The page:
China - Taiwan Province

Foreign aid arrives for Taiwan mudslide survivors

News and Press Release
Originally published
View original
Taipei_(dpa) _ Foreign aid began to arrive in Taiwan Friday for the survivors of typhoon-triggered mudslides, as hundreds of survivors are still trapped in mountains while hundreds more are buried in mountain valleys under tons of rocks and mud.

Israel became the first country to respond to Taiwan's appeals for foreign aid, sending water purifying and water transporting equipment, which arrived Friday night, and was immediately sent to the disaster regions in south Taiwan.

Raphael Gamzou, Israel's representative to Taiwan, said that "if Taiwan needs more, we can give more."

Singapore donated 200,000 US dollars and a shipment of food and medicine. The Vatican's embassy donated 50,000 US dollars and said Pope Benedict XVI was praying for Taiwan's flood and mudslide survivors.

Canada told Taiwan's representative office in Ottawa that it would send aid to Taiwan as soon as possible.

Also on Friday, the US Agency for International Development (USAID) sent Ron Libby, coordinator for the Disaster Assistance Support Program, to Taiwan to assess the damage and find out what help Taiwan needs.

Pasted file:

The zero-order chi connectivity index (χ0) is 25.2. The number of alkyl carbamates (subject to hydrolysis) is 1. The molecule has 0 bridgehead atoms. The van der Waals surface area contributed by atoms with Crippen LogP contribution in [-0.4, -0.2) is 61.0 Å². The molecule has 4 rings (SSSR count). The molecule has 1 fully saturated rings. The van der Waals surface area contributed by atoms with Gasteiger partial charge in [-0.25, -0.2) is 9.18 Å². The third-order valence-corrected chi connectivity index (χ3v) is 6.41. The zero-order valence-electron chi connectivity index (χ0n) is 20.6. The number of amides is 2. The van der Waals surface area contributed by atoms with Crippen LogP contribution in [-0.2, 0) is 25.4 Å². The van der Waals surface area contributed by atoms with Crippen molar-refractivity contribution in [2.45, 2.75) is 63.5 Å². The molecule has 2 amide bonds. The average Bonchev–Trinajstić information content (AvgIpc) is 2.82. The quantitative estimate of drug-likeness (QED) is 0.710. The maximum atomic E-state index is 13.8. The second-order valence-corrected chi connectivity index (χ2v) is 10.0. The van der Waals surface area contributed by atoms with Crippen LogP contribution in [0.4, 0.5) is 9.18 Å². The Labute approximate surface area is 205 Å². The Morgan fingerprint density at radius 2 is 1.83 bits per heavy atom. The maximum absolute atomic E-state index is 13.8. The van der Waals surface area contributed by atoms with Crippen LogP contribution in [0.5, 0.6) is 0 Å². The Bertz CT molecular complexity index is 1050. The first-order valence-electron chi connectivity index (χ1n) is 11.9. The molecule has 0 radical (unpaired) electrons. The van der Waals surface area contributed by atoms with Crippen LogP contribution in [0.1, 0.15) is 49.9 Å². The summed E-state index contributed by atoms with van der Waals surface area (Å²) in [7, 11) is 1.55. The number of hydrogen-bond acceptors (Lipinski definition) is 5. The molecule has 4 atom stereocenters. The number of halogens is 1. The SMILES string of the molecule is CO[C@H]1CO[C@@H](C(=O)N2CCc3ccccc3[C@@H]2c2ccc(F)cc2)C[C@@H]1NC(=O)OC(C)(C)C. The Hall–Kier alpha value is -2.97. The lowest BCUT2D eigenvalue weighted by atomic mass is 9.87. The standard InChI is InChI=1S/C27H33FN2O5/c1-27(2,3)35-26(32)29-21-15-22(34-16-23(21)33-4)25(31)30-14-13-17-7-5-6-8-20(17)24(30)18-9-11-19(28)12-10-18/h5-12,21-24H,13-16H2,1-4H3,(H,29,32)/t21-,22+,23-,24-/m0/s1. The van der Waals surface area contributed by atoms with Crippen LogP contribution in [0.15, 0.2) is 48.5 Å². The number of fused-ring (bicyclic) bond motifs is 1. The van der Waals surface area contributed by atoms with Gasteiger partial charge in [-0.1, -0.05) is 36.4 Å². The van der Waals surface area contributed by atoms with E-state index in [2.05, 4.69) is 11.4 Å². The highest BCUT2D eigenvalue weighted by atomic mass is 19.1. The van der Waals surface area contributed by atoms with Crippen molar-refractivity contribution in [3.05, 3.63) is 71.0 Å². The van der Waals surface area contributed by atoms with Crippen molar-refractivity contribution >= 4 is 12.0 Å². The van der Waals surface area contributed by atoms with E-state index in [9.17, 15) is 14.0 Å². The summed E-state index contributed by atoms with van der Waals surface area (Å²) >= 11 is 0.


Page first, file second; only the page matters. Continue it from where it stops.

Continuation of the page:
The Foreign Ministry thanked the 59 countries, nine international organizations and several non-governmental organizations (NGOs) for their offer of aid and expression of concern.

One week after Typhoon Morakot hit Taiwan, bringing heavy downpours and triggering mudslides and rockslides in the southern Taiwan mountains, the official casualty toll stood at 121 dead, 53 missing and 45 injured.

The death toll however could be as high as 500 as many villagers remain trapped in the mountains. In the worst-hit spot, Hsiaolin village in Kaohsiung county, southern Taiwan, some 300-350 villagers are believed buried under mud as deep as 15 metres.

Some Hsiaolin villagers asked the army to stop digging for the dead to allow the deceased to rest in peace. The villagers plan to hold a memorial ceremony Saturday and turn their mud-covered village into a memorial park.

The government has suggested that farmers in the mountain villages destroyed by Typhoon Morakot resettle elsewhere, but many villagers do not want to abandon their homes, where they have been living for several generations.

On Friday, Taiwan continued to use helicopters to evacuate survivors from mountain villages and to raise funds for disaster areas.

On Friday evening, Taiwan TV stations held two concerts to raise funds for typhoon victims. Hundreds of singers and movie stars, including US-based Chinese kung-fu actor Jet Lee and Hong Kong singers Andy Lau and Leon Lai, appeared at the concert and made donations. dpa dc jh se mga

Deutsche Presse Agentur
Copyright (c) dpa Deutsche Presse-Agentur GmbH